“I already know Margaret’s nesting partner really well, because I’m there and we hang out, but his other partners, I didn’t know too much about, but I had to start asking those questions, like hey, what is this person’s lifestyle like? Who are they dating?,” she said. “That was kind of cool to learn about [because] I love that my partners have other people that love them and are looking out for them … and I want to get [to know] my metamours better.”
As Washington moved into Phase 2, Brown, Comings, and other non-monogamous individuals began to see additional partners again, but still with many precautions in place. Those precautions may look different for every polycule and the agreements are usually worked out with someone’s partners, their partners’ partners, and anyone else who could potentially be affected by the polycule’s behavior.
“All of my partners have other partners, [so we] have a network of like, 50 people at least. So [being cavalier about the risks], that’s not ok,” said Brown, who, since Phase 2 has only returned to seeing two of his three partners in person, largely because the latter has a child from another partnership who is high-risk. Brown also abides strictly to mask-wearing and social distancing protocol when not with his three partners, frequently gets tested for COVID, and avoids large gatherings.
Josh Black and Haven Yates are another consensually non-monogamous couple living in South Seattle who host The Play Party Podcast, where they discuss polyamory, mental health, BDSM, and more. In their case, they’ve sought to mitigate the potentially exponential spread of the virus through limiting who they could see to a group that they call their “quaranteam.”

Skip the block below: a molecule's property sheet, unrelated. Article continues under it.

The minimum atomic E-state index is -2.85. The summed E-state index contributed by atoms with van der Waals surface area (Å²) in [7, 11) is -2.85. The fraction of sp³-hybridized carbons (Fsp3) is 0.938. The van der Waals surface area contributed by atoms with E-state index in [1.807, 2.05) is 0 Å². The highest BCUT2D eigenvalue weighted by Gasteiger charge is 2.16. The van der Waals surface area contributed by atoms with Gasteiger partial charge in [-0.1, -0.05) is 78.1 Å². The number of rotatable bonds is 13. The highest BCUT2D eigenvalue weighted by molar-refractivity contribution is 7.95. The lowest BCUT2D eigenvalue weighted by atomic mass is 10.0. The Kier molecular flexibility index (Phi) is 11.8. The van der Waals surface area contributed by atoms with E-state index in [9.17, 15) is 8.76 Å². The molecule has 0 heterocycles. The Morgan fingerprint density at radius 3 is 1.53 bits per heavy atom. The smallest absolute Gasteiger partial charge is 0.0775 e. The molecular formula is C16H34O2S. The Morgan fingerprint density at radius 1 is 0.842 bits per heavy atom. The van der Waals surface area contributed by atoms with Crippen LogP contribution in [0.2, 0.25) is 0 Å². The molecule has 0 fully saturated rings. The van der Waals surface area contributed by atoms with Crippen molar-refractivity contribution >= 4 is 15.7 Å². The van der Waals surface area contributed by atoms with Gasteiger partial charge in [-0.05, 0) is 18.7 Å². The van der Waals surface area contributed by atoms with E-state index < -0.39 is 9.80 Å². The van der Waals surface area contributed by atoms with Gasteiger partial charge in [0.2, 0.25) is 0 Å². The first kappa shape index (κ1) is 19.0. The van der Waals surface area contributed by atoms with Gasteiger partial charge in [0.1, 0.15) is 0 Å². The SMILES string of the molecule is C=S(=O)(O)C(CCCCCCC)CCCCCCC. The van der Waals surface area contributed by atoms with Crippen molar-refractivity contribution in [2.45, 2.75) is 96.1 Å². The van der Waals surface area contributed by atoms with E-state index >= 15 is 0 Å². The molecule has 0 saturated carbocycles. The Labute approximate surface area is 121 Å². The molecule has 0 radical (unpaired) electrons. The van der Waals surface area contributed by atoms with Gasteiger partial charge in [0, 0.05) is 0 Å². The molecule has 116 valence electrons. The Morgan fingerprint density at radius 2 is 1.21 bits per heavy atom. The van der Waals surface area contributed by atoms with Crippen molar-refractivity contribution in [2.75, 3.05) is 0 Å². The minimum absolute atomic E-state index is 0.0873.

“We made a house rule that all four of us [roommates] are locked in, but we can each bring [the same] one person over on a weekly basis, so we can have a partner over and that’s our ‘quaranteam,’ so that’s [up to eight] of us,” Black said.
At the same time, the couple says they have active ads on FetLife, a social network for the BDSM, fetish, and kinky community, and have cautiously started to try meeting new partners again.
“So, the plan Josh and I talked about was to make sure that we vetted someone online for as long as humanly possible and then meet [them] for a very socially-distanced date, like walking at a park or something, and then maybe decide by the end of that if we want them to be on the quaranteam or not,” said Yates.
Along with Brown, Yates and Black have also decided to take advantage of the availability of free COVID testing in Seattle and are asking potential partners to get tested, much as you would ask someone to get tested for sexually transmitted diseases.
Comings, for her part, didn’t mention testing, but has chosen to forego all other potentially social activities so she can see her partners — including a new partner she began dating online during the quarantine — without social distancing.
“I’ve been prioritizing my partners, [by] not doing a lot of things like, I’m not going to restaurants, I’m not going to stores, I’m not seeing [most] friends in person,” she said.
In the end, non-monogamous couples still have high chances of catching COVID-19 and the long-term stakes are also high. The virus may limit their ability to see partners when they’re healthy, but if a partner was to fall ill and pass away, non-married or secondary partners do not have any legal rights when it comes to handling end-of-life decisions, funeral arrangements, or inheritance. The only place where that isn’t the case is in the city of Somerville, MA, which recently became the first city in the U.S. to expand their domestic partnership policy to grant every member of polyamorous families the same rights as married spouses.
Washington State clearly prohibits polyamorous marriage and does not grant domestic partnerships to couples where at least one partner is already engaged in a marriage or domestic partnership, which means who has legal rights over end-of-life decision-making is still solely in the “primary” partner’s hands. For that reason, many polyamorous individuals in the Seattle-area say there’s added weight to taking COVID-19 seriously.
“Not being able to see someone you love when they are on their deathbed, to ease their suffering or be able to make sure their wishes are met, just because your love doesn’t fall into the traditional relationship model, would be devastating,” said Black. “I can’t imagine anything more heartbreaking.”
Alexa Peters is a Seattle-based writer.
Featured image by Vlad Verano.